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By Avichai Scher

“Deaths of despair,” such as suicides and drug overdoses, are on the rise in the U.S., and there’s no definitive explanation. A study out this week found a number of surprising statistics that deepen the mystery, primarily that rates of psychological distress are going down and outpatient mental health care use is up.

Mark Olfson, a professor of clinical psychiatry at Columbia University and an author of the study, said the study’s findings were not what he expected.

“We thought we’d find increasing rates of psychological distress in adults,” he told NBC News. “But the distress levels we found don’t explain rising ‘deaths of despair.’ ”

The study, published Wednesday in JAMA Psychiatry, used data from a nationally representative sample of nearly 140,000 people in three studies from 2004 to 2015. The data came from the Medical Expenditure Panel Survey, a set of large-scale surveys on the cost and use of health care conducted through in-person interviews by the U.S. Department of Health and Human Services.

“Almost a third of people who reported severe psychological distress are not getting mental health care.”

To quantify the mental health of people in the survey, researchers used participants’ answers to questions about their state of mind to score them on the Kessler scale, a points system widely used to standardize distress levels from depression and anxiety. The scale does not measure other mental illnesses, such as mania or substance abuse.

Researchers found that from 2004 to 2015, rates of self-reported severe psychological distress went down just over 1 percentage point, from nearly 5 percent to nearly 4 percent. In the same period, the percentage of adults receiving outpatient mental health care went up 4 percentage points, from just over 19 percent to 23 percent. This includes use of both talk therapy and psychiatric medications.

However, most of that increase in mental health care was in people who did not report severe distress. The group that reported a low level of distress, or even none at all, increased overall use of psychiatric medication at a higher rate than the group with severe distress.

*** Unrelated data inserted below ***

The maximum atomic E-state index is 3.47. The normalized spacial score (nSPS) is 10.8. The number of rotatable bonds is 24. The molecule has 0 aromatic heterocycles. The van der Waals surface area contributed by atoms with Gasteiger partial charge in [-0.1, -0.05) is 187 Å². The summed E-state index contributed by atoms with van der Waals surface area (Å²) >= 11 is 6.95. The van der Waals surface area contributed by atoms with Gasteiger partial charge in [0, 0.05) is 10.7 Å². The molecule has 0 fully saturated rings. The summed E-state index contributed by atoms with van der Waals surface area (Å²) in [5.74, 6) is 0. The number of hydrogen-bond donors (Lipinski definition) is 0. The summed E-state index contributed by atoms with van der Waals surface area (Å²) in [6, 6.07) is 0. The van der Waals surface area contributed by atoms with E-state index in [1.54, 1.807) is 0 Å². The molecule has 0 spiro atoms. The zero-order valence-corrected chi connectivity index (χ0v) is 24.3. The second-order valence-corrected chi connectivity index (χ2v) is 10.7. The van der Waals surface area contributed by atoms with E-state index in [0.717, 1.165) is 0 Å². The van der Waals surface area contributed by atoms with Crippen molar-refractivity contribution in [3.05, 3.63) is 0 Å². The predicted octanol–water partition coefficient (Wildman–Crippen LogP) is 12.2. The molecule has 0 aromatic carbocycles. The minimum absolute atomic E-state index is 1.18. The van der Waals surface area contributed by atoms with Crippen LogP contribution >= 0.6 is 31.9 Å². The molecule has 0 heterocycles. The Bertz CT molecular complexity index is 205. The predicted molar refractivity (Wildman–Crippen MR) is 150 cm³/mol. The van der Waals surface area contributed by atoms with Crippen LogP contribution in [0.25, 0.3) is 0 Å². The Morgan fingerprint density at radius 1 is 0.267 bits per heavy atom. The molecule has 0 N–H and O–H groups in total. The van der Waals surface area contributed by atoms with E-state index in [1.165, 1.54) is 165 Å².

“The people who need the care aren’t the ones getting it,” Olfson said. “Almost a third of people who reported severe psychological distress are not getting mental health care.”

The study found that the majority of people with low or no distress levels that are getting care are not getting it from a mental health professional, but rather from a primary care doctor who is prescribing psychiatric medication.

It’s possible that those taking medication and reporting low or no distress are feeling good because they are taking medication. But Olfson is skeptical of that. “It’s rare for medication to eliminate symptoms to that degree,” he said.

Adding to the mystery of the study’s findings is that the majority of the group that reported lower distress levels isn’t also getting mental health care.

“You’d think the declines in distress would map onto those getting treatment, but we didn’t find that,” he said. “So there are other things going on, such as lower rates of smoking, higher rates of aerobic exercise, or improving economic conditions following the great recession.”

Dr. David Ginsberg, clinical professor of psychiatry at NYU Langone Health, said he views the report as an indication that more research is needed rather than anything conclusive.

“The data is based off of self-reports and excludes serious psychological conditions,” he told NBC News. “The trends they found are intriguing, but it leaves a lot of questions.”

He said the way the health care system is set up prioritizes care for those who have access rather than need. “Many people with more serious mental illness don’t have commercial health insurance, or because of underlying conditions, they may need support from others to access care,” said Ginsberg.

The phenomenon of primary care doctors prescribing psychiatric medication didn’t surprise him, although it’s not ideal, he said. Again, he said, the health care system is a factor here. “Primary care doctors don’t have the time to spend on psychiatric issues that the specialists have,” he said. “There’s a lot of demands on prescribers these days, charting and administrative work, so specialists are better equipped to devote the needed time to issues like this.”

Earlier in 2018, the Centers for Disease Control and Prevention reported that suicide rates have gone up by 30 percent since 1999. A separate nongovernmental report found an 11 percent increase in overdose deaths from 2015 to 2016.

Olfson said the findings from his study suggest that there is no need to worry that mass despair across the country is causing these deaths.

“It’s not a groundswell of distress,” he said. “We need to make sure we are focusing treatment efforts on the right people and communities.